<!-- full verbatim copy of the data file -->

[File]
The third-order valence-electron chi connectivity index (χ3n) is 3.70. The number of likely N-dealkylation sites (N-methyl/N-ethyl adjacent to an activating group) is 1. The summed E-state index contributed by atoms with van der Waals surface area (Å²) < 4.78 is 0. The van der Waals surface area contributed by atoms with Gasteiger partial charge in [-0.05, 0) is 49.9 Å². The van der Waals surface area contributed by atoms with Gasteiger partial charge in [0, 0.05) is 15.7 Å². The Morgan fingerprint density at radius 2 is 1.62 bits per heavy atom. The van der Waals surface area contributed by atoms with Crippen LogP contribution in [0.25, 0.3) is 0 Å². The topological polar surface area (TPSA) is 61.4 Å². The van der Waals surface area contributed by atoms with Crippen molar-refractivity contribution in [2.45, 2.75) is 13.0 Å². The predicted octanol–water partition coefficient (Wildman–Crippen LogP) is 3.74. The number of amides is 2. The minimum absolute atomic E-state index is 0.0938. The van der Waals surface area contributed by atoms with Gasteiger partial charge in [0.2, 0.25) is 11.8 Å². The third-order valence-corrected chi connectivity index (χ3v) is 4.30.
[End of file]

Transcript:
The third-order valence-electron chi connectivity index (χ3n) is 3.70. The number of likely N-dealkylation sites (N-methyl/N-ethyl adjacent to an activating group) is 1. The summed E-state index contributed by atoms with van der Waals surface area (Å²) < 4.78 is 0. The van der Waals surface area contributed by atoms with Gasteiger partial charge in [-0.05, 0) is 49.9 Å². The van der Waals surface area contributed by atoms with Gasteiger partial charge in [0, 0.05) is 15.7 Å². The Morgan fingerprint density at radius 2 is 1.62 bits per heavy atom. The van der Waals surface area contributed by atoms with Crippen LogP contribution in [0.25, 0.3) is 0 Å². The topological polar surface area (TPSA) is 61.4 Å². The van der Waals surface area contributed by atoms with Crippen molar-refractivity contribution in [2.45, 2.75) is 13.0 Å². The predicted octanol–water partition coefficient (Wildman–Crippen LogP) is 3.74. The number of amides is 2. The minimum absolute atomic E-state index is 0.0938. The van der Waals surface area contributed by atoms with Gasteiger partial charge in [0.2, 0.25) is 11.8 Å². The third-order valence-corrected chi connectivity index (χ3v) is 4.30.